In October, after MPs voted against an amendment to a bill in that would have put legal duties on these companies, and ahead of COP26, Sharkey told the Border Counties Advertiser: “In days we are about to stand on a global stage and commit hypocrisy on a global scale, lecturing about climate change when we are killing every river in this country. How can you stand on that stage and expect respect and credibility and lead the world into a future with less carbon when they know well you are killing some of the rarest ecosystems and strangling every river in the country? They have utterly failed to regulate the water industry."

Harnessing his existing platform, Sharkey's tireless and unrelenting efforts to hold power to account in this area have thrust these issues into the mainstream and instigated real-world change.

12. Meera Naran, road safety campaigner 

Earlier this year road safety campaigner Meera Naran was awarded an MBE, which she immediately dedicated to her son, Dev, who was killed aged eight, when a lorry hit his grandfather's car on a smart motorway in 2018.

Since then Naran, from Leicester, who is a senior lecturer in clinical pharmacy, has crusaded to make smart motorways safer and played a key role in developing an 18-point safety plan for this controversial development in British transport.

"I’ve chosen to use my grief to change it into something positive and save the lives of others. It’s my purpose and it keeps me going,’ she explained. This year Naran has continued to campaign hard and effectively, appearing regularly on national television and speaking at high-profile highways conferences.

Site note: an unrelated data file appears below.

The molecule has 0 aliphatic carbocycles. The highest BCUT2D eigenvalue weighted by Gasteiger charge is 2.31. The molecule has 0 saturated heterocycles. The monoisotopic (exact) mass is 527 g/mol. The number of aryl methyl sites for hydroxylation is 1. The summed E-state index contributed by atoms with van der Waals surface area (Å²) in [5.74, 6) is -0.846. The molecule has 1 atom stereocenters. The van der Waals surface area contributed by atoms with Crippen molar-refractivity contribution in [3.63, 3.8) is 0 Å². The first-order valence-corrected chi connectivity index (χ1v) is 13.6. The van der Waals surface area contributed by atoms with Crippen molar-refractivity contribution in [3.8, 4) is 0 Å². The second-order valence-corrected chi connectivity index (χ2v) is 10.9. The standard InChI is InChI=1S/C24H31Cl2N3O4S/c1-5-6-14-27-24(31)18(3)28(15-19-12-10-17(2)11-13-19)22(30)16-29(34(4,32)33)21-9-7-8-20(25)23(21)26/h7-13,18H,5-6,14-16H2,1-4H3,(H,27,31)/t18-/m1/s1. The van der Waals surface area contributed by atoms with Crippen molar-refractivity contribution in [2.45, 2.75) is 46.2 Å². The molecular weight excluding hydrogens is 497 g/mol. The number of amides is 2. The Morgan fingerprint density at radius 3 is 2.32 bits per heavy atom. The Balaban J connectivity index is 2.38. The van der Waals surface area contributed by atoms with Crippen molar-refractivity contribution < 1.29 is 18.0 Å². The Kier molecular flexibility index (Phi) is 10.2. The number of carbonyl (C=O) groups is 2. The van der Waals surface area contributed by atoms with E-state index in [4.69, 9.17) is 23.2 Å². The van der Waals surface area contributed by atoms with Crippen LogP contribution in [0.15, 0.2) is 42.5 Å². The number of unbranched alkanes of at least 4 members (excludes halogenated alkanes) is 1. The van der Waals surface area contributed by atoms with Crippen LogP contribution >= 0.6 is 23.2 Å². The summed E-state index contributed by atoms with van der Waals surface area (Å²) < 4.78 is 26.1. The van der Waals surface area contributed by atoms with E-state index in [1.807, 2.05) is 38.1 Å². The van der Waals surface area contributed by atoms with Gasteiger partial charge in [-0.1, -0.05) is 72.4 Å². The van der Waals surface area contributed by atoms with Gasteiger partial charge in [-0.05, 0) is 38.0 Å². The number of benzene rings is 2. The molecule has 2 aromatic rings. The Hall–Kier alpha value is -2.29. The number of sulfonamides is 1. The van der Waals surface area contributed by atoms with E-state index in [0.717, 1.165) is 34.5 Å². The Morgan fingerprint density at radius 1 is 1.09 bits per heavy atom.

The impact of Naran's tireless efforts, despite continuing her academic career, is being felt. In the autumn the House of Commons Transport Select Committee made the recommendation to pause the rollout of using all lanes – including the hard shoulder – on smart motorways in a report that raised further questions about their safety. The report said the decision taken in March 2020 to make all new smart motorways ALR (all lane running) roads was “premature”.

11. Anne Boden – chief executive, Starling Bank

Anne Boden founded the challenger bank Starling in 2014. It began life offering fee-free checking accounts through an app and only recently, since branching into lending and business banking, has it begun to break even. Last month Boden, still the chief executive, said this British digital bank expects to go public in two years’ time.

Having an impressive female boss of a successful bank is rare enough, but more than that Boden is a tech visionary and a great communicator. She recently candidly admitted that when the pandemic struck she was uncertain of the impact on Starling and its business model, but she decided to throw open its doors to loans for small and medium-sized enterprises (SMEs).

“We didn’t know whether it would be a trickle or whether people were desperately wanting those loans,” she told the Financial Times, but added that “the move to digital has been accelerated by 10 years by the pandemic.”

Boden’s fresh approach to finance can be symbolised with another quote: “The banking industry has woken up and realised there is a lot to learn from other industries.”

Read: UK communicators of the year 2021 (numbers 20-16) revealed by PRWeek